Before last week’s presidential debate, and under pressure to explain how he’d pay for a costly 20 percent across the board income tax rate cut, Mitt Romney tossed off an idea that caught the attention of critics and allies alike.
Instead of naming which tax loopholes and benefits he’d like to end, Romney suggested imposing an overall itemized deductions cap at $17,000 — and eliminating deductions altogether for top earners. Though he elided key details, such as whether the cap would apply to the value of the deductions themselves or to the dollar amount by which individuals and households could benefit each year, it was the first time he’d offered anything approaching a specific plan to offset the huge projected costs of his proposed rate cuts.
Data from the Tax Policy Center indicates that a $17,000 cap on deduction benefits would on average impact upper income earners more than middle income earners and middle income earners more than low income earners. And because higher income people are much more likely to itemize than middle and lower income people, it would disproportionately impact high earners.
The top portion of the chart below shows the average itemized deductions by the income levels of itemizers. The bottom portion of the chart takes a closer look at the average itemized deductions for the top 20 percent of earners.
To be clear, the initial $17,000 figure that Romney threw out early last week doesn’t appear to be locked in just yet. Later in the week, at the debate in Denver, Romney floated higher cap numbers in describing his plan: “One way, for instance, would be to have a single number. Make up a number — $25,000, $50,000. Anybody can have deductions up to that amount. And then that number disappears for high-income people.”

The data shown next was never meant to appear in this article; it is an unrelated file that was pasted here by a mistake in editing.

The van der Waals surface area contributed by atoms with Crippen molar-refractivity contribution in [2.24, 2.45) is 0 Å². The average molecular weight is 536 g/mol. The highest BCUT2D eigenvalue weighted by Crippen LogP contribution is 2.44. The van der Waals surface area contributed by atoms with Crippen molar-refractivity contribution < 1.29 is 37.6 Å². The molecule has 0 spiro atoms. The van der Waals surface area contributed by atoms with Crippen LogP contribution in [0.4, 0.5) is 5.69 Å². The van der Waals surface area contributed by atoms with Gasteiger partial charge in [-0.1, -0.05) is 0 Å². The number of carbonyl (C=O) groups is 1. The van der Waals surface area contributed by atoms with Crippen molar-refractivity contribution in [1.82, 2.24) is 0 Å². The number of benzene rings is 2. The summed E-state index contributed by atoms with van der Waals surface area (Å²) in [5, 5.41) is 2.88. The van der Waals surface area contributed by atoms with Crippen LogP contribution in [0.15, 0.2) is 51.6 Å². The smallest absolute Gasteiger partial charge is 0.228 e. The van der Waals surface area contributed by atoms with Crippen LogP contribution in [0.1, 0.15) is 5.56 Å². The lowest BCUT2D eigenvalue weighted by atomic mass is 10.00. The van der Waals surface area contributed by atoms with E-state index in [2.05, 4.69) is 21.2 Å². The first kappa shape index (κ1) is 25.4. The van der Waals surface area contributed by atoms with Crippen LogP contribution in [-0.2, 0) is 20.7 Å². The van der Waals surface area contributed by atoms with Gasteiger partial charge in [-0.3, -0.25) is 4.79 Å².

Some progressive tax experts have supported versions of this idea — in isolation. Those same experts were quick to point out that taken together with the rest of Romney’s plan it’s a raw deal — the higher burden for wealthier Americans would be more than offset by the top-bracket rate cut Romney’s proposed. And the rate cuts he’s proposed for middle income earners wouldn’t be enough in some cases to make up for the higher burden they’d face from the deductions cap.
“We’ve said some decent things about a cap, but not in the context of dramatic cuts in tax rates,” said Chuck Marr, tax policy director at the liberal-leaning Center on Budget and Policy Priorities.
Likewise, experts say that under almost any interpretation of Romney’s idea, it wouldn’t raise enough revenue to render his broader plan revenue neutral. Either it would add to the deficit, or he’d have to effectively raise taxes on middle income earners.
Brian Beutler is TPM's senior congressional reporter. Since 2009, he's led coverage of health care reform, Wall Street reform, taxes, the GOP budget, the government shutdown fight, and the debt limit fight. He can be reached at email@example.com.